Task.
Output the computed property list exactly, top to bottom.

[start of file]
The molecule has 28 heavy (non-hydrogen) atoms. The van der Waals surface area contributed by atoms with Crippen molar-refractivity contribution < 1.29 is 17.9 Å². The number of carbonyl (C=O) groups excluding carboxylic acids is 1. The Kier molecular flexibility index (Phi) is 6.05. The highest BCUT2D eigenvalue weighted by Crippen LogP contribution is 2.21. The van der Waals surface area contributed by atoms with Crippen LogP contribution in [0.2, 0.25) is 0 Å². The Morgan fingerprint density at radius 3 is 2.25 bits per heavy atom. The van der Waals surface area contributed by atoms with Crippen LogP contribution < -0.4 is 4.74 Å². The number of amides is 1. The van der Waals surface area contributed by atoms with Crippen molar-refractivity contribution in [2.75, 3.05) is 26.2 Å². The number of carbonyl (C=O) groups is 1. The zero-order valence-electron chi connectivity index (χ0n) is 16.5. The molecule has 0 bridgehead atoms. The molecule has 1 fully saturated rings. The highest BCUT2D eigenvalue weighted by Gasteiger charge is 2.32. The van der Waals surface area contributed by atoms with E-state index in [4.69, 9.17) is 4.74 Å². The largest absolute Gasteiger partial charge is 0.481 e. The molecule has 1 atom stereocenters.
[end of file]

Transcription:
The molecule has 28 heavy (non-hydrogen) atoms. The van der Waals surface area contributed by atoms with Crippen molar-refractivity contribution < 1.29 is 17.9 Å². The number of carbonyl (C=O) groups excluding carboxylic acids is 1. The Kier molecular flexibility index (Phi) is 6.05. The highest BCUT2D eigenvalue weighted by Crippen LogP contribution is 2.21. The van der Waals surface area contributed by atoms with Crippen LogP contribution in [0.2, 0.25) is 0 Å². The Morgan fingerprint density at radius 3 is 2.25 bits per heavy atom. The van der Waals surface area contributed by atoms with Crippen LogP contribution < -0.4 is 4.74 Å². The number of amides is 1. The van der Waals surface area contributed by atoms with Crippen molar-refractivity contribution in [2.75, 3.05) is 26.2 Å². The number of carbonyl (C=O) groups is 1. The zero-order valence-electron chi connectivity index (χ0n) is 16.5. The molecule has 0 bridgehead atoms. The molecule has 1 fully saturated rings. The highest BCUT2D eigenvalue weighted by Gasteiger charge is 2.32. The van der Waals surface area contributed by atoms with E-state index in [4.69, 9.17) is 4.74 Å². The largest absolute Gasteiger partial charge is 0.481 e. The molecule has 1 atom stereocenters.